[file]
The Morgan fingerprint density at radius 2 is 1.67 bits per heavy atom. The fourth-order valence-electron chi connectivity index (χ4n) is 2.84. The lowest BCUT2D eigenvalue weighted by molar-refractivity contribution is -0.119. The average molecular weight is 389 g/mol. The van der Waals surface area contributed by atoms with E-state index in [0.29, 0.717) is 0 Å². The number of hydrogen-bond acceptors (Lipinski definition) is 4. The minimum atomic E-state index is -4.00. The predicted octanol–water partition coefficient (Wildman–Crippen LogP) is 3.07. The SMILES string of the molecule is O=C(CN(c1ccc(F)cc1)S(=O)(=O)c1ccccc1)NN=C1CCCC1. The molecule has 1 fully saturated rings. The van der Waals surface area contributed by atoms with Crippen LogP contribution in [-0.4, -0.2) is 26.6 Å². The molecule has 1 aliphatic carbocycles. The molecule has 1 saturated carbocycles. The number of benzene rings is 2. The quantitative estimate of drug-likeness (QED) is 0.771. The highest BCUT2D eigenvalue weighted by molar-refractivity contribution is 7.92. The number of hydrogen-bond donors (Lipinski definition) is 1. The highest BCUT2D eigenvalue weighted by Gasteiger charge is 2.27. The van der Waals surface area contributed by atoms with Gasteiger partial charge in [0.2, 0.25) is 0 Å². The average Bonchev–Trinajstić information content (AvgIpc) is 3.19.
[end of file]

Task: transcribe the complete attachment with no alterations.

The Morgan fingerprint density at radius 2 is 1.67 bits per heavy atom. The fourth-order valence-electron chi connectivity index (χ4n) is 2.84. The lowest BCUT2D eigenvalue weighted by molar-refractivity contribution is -0.119. The average molecular weight is 389 g/mol. The van der Waals surface area contributed by atoms with E-state index in [0.29, 0.717) is 0 Å². The number of hydrogen-bond acceptors (Lipinski definition) is 4. The minimum atomic E-state index is -4.00. The predicted octanol–water partition coefficient (Wildman–Crippen LogP) is 3.07. The SMILES string of the molecule is O=C(CN(c1ccc(F)cc1)S(=O)(=O)c1ccccc1)NN=C1CCCC1. The molecule has 1 fully saturated rings. The van der Waals surface area contributed by atoms with Crippen LogP contribution in [-0.4, -0.2) is 26.6 Å². The molecule has 1 aliphatic carbocycles. The molecule has 1 saturated carbocycles. The number of benzene rings is 2. The quantitative estimate of drug-likeness (QED) is 0.771. The highest BCUT2D eigenvalue weighted by molar-refractivity contribution is 7.92. The number of hydrogen-bond donors (Lipinski definition) is 1. The highest BCUT2D eigenvalue weighted by Gasteiger charge is 2.27. The van der Waals surface area contributed by atoms with Gasteiger partial charge in [0.2, 0.25) is 0 Å². The average Bonchev–Trinajstić information content (AvgIpc) is 3.19.